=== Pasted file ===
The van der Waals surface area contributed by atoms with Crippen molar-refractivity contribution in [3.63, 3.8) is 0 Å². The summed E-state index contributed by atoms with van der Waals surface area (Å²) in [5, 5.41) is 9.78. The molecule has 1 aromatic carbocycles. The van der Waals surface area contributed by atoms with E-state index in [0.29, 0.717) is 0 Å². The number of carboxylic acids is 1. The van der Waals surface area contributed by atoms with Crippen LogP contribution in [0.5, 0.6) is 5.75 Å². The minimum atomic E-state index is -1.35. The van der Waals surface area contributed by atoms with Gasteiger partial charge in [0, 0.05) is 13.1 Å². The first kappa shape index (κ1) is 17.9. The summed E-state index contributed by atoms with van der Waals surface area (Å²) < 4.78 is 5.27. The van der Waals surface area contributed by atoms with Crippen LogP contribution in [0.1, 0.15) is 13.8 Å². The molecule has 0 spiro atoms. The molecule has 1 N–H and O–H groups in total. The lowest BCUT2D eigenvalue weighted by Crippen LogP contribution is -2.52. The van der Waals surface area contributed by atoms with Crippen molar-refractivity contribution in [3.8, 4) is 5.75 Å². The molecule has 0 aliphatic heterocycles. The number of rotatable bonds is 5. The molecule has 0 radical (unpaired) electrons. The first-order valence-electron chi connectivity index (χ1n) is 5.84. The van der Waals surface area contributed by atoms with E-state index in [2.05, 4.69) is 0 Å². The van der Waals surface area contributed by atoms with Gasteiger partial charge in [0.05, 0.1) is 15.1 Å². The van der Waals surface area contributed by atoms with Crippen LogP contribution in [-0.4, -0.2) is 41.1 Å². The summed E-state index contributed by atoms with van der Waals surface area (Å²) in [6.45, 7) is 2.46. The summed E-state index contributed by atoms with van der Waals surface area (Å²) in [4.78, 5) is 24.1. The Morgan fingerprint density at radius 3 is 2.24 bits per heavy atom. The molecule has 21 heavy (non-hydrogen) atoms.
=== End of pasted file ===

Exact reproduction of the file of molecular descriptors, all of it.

The van der Waals surface area contributed by atoms with Crippen molar-refractivity contribution in [3.63, 3.8) is 0 Å². The summed E-state index contributed by atoms with van der Waals surface area (Å²) in [5, 5.41) is 9.78. The molecule has 1 aromatic carbocycles. The van der Waals surface area contributed by atoms with E-state index in [0.29, 0.717) is 0 Å². The number of carboxylic acids is 1. The van der Waals surface area contributed by atoms with Crippen LogP contribution in [0.5, 0.6) is 5.75 Å². The minimum atomic E-state index is -1.35. The van der Waals surface area contributed by atoms with Gasteiger partial charge in [0, 0.05) is 13.1 Å². The first kappa shape index (κ1) is 17.9. The summed E-state index contributed by atoms with van der Waals surface area (Å²) < 4.78 is 5.27. The van der Waals surface area contributed by atoms with Crippen LogP contribution in [0.1, 0.15) is 13.8 Å². The molecule has 0 spiro atoms. The molecule has 1 N–H and O–H groups in total. The lowest BCUT2D eigenvalue weighted by Crippen LogP contribution is -2.52. The van der Waals surface area contributed by atoms with Crippen molar-refractivity contribution in [3.8, 4) is 5.75 Å². The molecule has 0 aliphatic heterocycles. The number of rotatable bonds is 5. The molecule has 0 radical (unpaired) electrons. The first-order valence-electron chi connectivity index (χ1n) is 5.84. The van der Waals surface area contributed by atoms with E-state index in [2.05, 4.69) is 0 Å². The van der Waals surface area contributed by atoms with Gasteiger partial charge in [0.05, 0.1) is 15.1 Å². The van der Waals surface area contributed by atoms with Crippen LogP contribution in [-0.4, -0.2) is 41.1 Å². The summed E-state index contributed by atoms with van der Waals surface area (Å²) in [6.45, 7) is 2.46. The summed E-state index contributed by atoms with van der Waals surface area (Å²) in [4.78, 5) is 24.1. The Morgan fingerprint density at radius 3 is 2.24 bits per heavy atom. The molecule has 21 heavy (non-hydrogen) atoms.